FIGS. 1c-d illustrate a pivoting joint 24 fitted to supply pipe 20a for rotating an applicator wand about y-y′ axis normal to x-x′ axis. Where pistol grip nozzle 12 is oriented vertically, pivot joint 24 permits movement of wand nozzle in a vertical plane about y-y′ axis. As shown in FIG. 1d, the pivot joint 24 comprises stator 24a and rotor 24b shells held together by pivot pin 24c for rotor movement on y-y′ axis. The stator is stationary with respect to pistol grip through pipe segment 20a so that the rotor move pipe segment 20e and nozzle 26 as indicated. Internal passages indicated by dash line accommodate fluid flow through the pivot joint. It is to be understood that both swivel and pivot joints maybe used together on a particular applicator wand for universal direction of spray from wand nozzle. Ordinarily, either a swivel joint or a pivot joint is used for applicator wands.

Applicator extension wands W shown in FIGS. 1 and 3 of application Ser. No. 12/283,083 may be provided in several lengths for versatility of the invention in cleaning condenser coils. If desired, the applicator wands of FIGS. 1a-b may include socket joint 10b and 20s in its supply tube to accommodate extension wands W having mating socket ends for extending wand length as needed for cleaning coils of particular condenser units.

Another preferred embodiment of applicator wand 30 is shown in FIG. 3 comprising an elongate rigid supply pipe or tube 32 preferably stainless steel secured to one end of a length of flexible tubing 34 by a suitable watertight fitting 36. The other end of the flexible tubing has a brass receptor 38 with internal bore providing a fluid passageway into the flexible hose 34 and tube 32. The tube 32, flexible tubing 34, and brass receptor may be referred to as applicator wand assembly.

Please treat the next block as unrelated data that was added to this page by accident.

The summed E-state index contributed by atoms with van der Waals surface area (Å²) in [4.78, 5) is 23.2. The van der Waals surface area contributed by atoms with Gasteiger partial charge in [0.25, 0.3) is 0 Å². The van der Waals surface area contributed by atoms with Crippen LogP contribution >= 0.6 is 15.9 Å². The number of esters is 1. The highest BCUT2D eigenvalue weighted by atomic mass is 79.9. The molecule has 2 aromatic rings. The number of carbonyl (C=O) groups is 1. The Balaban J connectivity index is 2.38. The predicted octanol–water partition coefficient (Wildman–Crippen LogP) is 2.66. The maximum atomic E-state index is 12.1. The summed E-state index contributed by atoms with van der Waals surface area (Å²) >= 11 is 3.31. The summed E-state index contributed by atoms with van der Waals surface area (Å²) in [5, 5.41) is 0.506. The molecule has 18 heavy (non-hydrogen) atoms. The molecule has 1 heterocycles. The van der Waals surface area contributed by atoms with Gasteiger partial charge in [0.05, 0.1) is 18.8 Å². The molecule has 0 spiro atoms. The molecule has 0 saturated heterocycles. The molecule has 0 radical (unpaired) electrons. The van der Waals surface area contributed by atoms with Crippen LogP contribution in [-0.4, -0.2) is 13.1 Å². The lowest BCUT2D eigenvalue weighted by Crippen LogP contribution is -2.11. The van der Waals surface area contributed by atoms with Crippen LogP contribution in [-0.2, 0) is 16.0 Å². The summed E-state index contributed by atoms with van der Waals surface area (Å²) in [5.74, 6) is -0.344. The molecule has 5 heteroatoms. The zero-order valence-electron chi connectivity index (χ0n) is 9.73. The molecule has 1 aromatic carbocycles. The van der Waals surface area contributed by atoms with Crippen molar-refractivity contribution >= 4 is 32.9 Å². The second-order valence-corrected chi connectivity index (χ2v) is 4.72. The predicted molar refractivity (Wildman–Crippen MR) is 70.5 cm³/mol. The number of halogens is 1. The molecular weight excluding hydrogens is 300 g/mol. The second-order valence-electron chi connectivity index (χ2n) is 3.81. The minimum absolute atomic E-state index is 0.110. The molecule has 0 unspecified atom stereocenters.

The wand according to the invention applies cleaning fluid from a siphon container 40 actuated by a pistol grip nozzle 42 with a quick connect fitting 44 for attachment to the container. The pistol grip nozzle is a manually activated valve having an outlet port of given size to regulate flow of pressurized fluid such as water. The pistol grip nozzle receives pressurized water through a supply hose 46, directs the water through a siphon head 48 secured to the cleaning fluid container. Siphon head has an interior passage 48a of lesser size than size of pistol grip valve outlet port to develop under-pressure in passage 48a. A duct 48d extends from interior passage to container 40 for drawing cleaning fluid into the passage.

The siphon head fluid passage delivers a solution of water and cleaning fluid into the applicator wand by means of connector link 50. The connector link facilitates quick assembly of applicator wand to the siphon head.

Connector link 50 comprises a main body 50a of generally cylindrical configuration with interior passage 50b for cleaning solution, a conical end 50g for insertion into brass receptor 38, a fluid tight sealing surface 50c for engaging and sealing the interior surface of the siphon head fluid passage 48a, an abutment plate or collar 50d for limiting the extent of insertion of link into the siphon head passage, and a retaining arm 50e cooperating with recess 48b in the siphon head for retaining assembly of applicator wand and cleaning fluid container to withstand hydraulic pressure developed within container and wand during a coil cleaning operation.